Put Down Your #2 Pencils: The University of California Will Eliminate SAT/ACT Scores by 2025, Part 10

Since UC admissions officers utilize 14 Comprehensive Review Points, no one single factor determines admissions or not, instead the totality of a student’s high school experience is considered. Additionally, with Comprehensive Review, a student’s entire experience can be considered on a campus by campus basis, according to campus-specific needs. Consequently, when applicants understand each of the 14 Comprehensive Review points, they can better prepare for admissions throughout their high school years. 

While GPA, rigor and willingness to go beyond the minimum eligibility requirements, extending into the senior year, within the opportunities afforded at their specific high school and performance as compared to classmates are all Comprehensive Review points, UC admissions officers are also wanting to understand if students have a particular adeptness in a particular area of study

  • Outstanding work in one or more special projects in any academic field of study.

An applicant’s extracurricular participation and roles within those activities, assignments completed for a class or even the results of a “hobby” in their spare time can be an example of a “special project”, giving applicants maximum flexibility to demonstrate their aptitude. 

Additionally, “special projects” can also be evidence to more reasonably predict a student’s success, given their aptitude, to study in a particular academic major until graduation. While admissions officers are gatekeepers at the entrance of the university, they also seek to admit students who will eventually graduate from the university.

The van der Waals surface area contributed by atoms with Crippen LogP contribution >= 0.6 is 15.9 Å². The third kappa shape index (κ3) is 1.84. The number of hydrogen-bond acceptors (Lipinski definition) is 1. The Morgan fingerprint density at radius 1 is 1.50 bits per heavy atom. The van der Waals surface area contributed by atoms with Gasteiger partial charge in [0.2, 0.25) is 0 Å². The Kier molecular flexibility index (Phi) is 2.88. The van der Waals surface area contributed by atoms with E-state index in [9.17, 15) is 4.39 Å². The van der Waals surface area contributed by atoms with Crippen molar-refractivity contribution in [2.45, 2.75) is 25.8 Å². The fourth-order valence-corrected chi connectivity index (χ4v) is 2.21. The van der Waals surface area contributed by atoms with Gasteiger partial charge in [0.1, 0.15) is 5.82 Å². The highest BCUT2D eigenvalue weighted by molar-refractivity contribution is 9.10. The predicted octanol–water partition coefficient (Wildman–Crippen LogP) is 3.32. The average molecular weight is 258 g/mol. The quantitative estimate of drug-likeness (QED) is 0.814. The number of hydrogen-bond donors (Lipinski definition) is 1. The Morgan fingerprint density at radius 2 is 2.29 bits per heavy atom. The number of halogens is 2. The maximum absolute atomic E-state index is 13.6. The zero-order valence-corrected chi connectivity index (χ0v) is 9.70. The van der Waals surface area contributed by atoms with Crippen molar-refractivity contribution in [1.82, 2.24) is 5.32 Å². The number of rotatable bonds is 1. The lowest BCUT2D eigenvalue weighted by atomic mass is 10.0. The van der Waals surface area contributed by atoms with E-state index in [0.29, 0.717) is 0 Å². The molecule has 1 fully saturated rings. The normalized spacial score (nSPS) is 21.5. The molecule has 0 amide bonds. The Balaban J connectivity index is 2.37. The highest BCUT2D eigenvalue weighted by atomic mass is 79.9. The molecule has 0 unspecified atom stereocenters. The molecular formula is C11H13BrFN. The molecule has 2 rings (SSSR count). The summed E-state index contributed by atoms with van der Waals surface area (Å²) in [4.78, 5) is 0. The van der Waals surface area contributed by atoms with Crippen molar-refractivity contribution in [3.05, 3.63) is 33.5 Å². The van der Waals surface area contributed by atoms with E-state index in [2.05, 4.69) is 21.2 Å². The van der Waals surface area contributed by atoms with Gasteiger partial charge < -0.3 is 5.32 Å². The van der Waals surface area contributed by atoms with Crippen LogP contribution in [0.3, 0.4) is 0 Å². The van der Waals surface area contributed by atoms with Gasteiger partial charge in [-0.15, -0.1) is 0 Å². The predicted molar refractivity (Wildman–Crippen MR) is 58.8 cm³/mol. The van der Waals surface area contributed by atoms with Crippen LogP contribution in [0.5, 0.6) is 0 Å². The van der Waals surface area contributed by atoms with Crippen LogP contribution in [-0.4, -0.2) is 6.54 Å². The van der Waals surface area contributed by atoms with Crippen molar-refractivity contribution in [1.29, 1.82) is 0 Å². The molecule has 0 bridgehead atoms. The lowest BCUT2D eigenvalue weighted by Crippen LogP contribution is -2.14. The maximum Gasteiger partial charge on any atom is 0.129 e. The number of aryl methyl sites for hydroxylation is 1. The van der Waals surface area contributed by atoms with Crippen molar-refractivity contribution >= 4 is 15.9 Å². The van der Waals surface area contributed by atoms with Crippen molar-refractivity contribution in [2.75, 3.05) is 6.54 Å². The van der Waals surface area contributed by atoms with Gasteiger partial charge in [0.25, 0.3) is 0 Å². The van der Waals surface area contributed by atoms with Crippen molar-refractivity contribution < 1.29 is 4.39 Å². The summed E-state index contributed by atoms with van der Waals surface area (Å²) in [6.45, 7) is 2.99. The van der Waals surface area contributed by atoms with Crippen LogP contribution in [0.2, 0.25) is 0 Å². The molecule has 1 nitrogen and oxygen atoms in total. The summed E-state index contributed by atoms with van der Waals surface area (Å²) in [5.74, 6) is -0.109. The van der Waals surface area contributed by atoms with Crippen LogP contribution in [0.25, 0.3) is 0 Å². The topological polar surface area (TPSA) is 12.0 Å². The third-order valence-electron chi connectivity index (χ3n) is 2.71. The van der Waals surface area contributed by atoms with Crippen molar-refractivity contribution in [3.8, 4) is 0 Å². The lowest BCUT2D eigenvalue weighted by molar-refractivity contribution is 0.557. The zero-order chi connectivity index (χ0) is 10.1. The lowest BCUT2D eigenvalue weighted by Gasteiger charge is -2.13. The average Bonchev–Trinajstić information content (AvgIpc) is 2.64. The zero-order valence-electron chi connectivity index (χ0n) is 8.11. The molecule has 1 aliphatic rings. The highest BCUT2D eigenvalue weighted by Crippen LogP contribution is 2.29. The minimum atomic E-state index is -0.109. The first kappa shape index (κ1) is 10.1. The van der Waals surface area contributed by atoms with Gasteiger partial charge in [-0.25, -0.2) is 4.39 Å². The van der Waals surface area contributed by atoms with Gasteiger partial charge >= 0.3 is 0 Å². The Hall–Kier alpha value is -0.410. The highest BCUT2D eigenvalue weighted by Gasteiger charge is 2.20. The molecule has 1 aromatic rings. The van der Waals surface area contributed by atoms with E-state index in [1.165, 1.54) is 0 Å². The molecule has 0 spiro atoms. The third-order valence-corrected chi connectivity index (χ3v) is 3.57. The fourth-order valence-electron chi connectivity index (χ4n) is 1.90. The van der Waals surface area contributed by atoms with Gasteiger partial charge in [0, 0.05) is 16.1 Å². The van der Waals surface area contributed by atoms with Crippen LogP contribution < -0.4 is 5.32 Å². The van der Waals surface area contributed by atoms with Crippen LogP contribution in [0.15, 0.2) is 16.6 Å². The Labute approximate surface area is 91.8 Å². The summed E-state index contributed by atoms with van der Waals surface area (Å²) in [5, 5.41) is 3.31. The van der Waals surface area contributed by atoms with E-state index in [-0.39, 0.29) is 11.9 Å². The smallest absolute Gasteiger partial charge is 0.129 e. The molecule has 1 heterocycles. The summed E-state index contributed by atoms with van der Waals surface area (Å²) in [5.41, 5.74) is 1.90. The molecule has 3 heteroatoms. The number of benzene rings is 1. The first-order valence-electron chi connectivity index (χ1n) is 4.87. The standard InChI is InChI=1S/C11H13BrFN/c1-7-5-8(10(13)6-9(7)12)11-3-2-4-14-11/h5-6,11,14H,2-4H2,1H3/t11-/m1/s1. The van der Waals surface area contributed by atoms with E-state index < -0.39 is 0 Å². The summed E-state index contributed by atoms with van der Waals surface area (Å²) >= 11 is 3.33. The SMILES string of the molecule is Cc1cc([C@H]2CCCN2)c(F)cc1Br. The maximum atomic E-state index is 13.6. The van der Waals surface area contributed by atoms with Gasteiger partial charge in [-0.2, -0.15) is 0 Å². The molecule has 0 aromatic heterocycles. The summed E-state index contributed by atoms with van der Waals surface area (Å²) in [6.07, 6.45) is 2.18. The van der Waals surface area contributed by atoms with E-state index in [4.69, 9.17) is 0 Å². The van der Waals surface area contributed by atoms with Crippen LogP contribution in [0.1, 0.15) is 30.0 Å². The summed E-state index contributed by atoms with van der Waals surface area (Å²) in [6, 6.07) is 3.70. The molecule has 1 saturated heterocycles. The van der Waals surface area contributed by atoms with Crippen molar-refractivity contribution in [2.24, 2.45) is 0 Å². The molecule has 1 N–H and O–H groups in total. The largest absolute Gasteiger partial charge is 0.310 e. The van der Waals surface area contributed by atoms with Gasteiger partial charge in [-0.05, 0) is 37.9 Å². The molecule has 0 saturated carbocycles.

Since 2003, Creative Marbles experts have advised families about complex educational and college admissions questions, including how an applicant can benefit from test-optional admissions. For more information, contact CMC to schedule a consultation.

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About Jill Yoshikawa, Ed M, Partner of Creative Marbles Consultancy

Jill Yoshikawa, EdM, Harvard ’99, a seasoned, 25 year educator and consultant, is meticulous in helping clients navigate all aspects of the educational experience, no matter the level of complexity. She combines educational theory with experience to advise families, schools and educators. A UCSD and Harvard graduate, as well as a former high school teacher, Jill works tirelessly to help her clients succeed.
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